Rock veteran Andrew Roachford has said it is “indeed an honour” to be made an MBE in the Queen’s Birthday Honours.
Roachford, the driving force behind the band Roachford and a singer in supergroup Mike + The Mechanics, is made an MBE for services to music.
The 54-year-old, who is among a clutch of pop figures recognised, said it is a privilege to be acknowledged for a 30-year career spent doing what he loves.
He told the Press Association: “To be recognised for the work you’re doing, which is also your passion, from such a high level, is indeed an honour.”
Roachford spent more than 20 years at the helm of his eponymous band before joining a relaunched version of Mike + The Mechanics, originally a side project of Genesis bassist Mike Rutherford, as co-lead singer alongside Canadian Tim Howar.
Songwriter Mitch Murray and Merseybeat veteran Raymond Ennis are also on the list of music stars honoured.
Murray, a prolific and award-winning songwriter who wrote hits for some of the biggest stars of the 60s, is made a CBE for services to music.
His songs have been recorded by the likes of Gerry and the Pacemakers, The Dave Clark Five and The Tremeloes, topping the charts in the UK five times.
Murray famously claims to have barred the Beatles from releasing their recording of one of his songs, called How Do You Do It?.
The group were at the time becoming increasingly keen to record their own material, and their lack of enthusiasm for Murray’s composition was clear in their recording.
Murray and the band agreed to put the record on hold but it later saw release as part of the Beatles’ Anthology album series.
Also a comedian, professional speech-writer, producer and author, Murray fronted a number of prestigious music industry groups including the collecting society PRS for Music.
He also founded the Society Of Distinguished Songwriters, where acclaimed writers including Sir Tim Rice and Gary Barlow continue to meet and coach one another.
Rock and roller Ennis, a leading figure in the skiffle and Merseybeat genres, is made an MBE for services to music.
Ennis was a founding member of The Swinging Blue Jeans, a band which climbed the charts with Hippy Hippy Shake and played in the famous Cavern Club in Liverpool during their 60s heyday.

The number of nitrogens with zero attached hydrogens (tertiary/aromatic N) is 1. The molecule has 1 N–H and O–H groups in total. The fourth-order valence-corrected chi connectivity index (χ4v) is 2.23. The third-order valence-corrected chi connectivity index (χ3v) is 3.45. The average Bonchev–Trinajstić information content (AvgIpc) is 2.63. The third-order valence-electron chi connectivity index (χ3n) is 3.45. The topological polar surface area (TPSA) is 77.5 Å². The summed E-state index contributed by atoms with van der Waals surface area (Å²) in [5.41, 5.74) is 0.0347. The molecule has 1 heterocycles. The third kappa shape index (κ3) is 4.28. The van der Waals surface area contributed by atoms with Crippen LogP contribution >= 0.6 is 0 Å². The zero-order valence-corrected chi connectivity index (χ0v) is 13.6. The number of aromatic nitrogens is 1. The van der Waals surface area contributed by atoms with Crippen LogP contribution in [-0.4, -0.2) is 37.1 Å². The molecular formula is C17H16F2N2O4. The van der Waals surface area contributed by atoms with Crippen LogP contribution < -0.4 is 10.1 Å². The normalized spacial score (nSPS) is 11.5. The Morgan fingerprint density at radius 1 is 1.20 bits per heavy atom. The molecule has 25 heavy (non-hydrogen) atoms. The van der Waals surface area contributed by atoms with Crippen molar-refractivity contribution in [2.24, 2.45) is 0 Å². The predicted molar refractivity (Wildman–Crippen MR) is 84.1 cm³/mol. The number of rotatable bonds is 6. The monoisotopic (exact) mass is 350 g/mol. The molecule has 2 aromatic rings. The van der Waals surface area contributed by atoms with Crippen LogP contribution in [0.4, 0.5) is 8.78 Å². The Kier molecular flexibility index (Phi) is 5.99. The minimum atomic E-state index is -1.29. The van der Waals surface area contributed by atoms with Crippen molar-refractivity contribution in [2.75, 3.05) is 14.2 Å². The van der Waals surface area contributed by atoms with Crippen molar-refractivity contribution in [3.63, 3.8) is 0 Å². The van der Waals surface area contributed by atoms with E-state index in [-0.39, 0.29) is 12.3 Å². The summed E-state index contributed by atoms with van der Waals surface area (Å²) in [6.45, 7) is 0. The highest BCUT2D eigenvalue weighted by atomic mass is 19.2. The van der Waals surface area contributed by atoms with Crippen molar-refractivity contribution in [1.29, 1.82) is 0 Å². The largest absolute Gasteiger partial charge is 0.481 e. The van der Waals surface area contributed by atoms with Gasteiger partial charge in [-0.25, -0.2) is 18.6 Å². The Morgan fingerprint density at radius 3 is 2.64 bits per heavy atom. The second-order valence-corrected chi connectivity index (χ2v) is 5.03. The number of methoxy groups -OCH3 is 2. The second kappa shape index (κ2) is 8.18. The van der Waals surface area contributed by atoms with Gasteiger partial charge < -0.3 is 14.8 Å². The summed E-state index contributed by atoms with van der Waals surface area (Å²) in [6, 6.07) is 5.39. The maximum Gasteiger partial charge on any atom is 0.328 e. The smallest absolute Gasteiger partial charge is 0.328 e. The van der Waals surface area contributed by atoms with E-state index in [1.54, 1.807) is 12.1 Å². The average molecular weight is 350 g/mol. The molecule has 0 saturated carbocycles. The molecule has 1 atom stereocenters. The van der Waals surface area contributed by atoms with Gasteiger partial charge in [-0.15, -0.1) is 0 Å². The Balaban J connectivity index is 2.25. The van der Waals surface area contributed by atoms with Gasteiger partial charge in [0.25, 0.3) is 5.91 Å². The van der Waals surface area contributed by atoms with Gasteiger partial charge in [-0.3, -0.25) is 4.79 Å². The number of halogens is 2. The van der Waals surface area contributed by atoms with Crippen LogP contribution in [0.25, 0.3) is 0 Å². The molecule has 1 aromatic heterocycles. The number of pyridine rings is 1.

Jackie Davidson, founder and director of Jackie Davidson Management, is made an MBE for services to music.
Her publishing company includes songwriter Wayne Hector, who has written tracks for One Direction, Nicki Minaj, James Blunt and Susan Boyle.
Chairwoman of the Music Publishers Association Jacqueline Alway was made an OBE for services to the music industry.
Musicians from the jazz and classical worlds, including composer Jonathan Dove and tenor Mark Padmore, are also honoured.
Dove, who has arranged operas for the English Touring Opera and the Birmingham Opera Company, is made a CBE for services to music.
His well-received 1998 opera Flight, a tale of passengers stuck in a departure lounge, combined humour and emotional gravity.
Padmore’s career in opera, concert and recital has seen him perform with the Berlin Philharmonic orchestra and Sir Simon Rattle.
He is made a CBE for services to music.
British jazz singer Jacqui Dankworth, an alumna and fellow of Guildhall School of Music and Drama, is made an MBE for services to music.
She is the daughter of highly-regarded jazz artists Dame Cleo Laine and musician Sir John Dankworth.
Sisters Mary and Sophie Bevan, who are both sopranos, are made MBEs for services to music.
Mary is known for her baroque, classical and contemporary repertoire while Sophie has worked with conductors including Ed Gardner and Sir Neville Marriner, winning the 2010 Critics’ Circle award for exceptional young talent.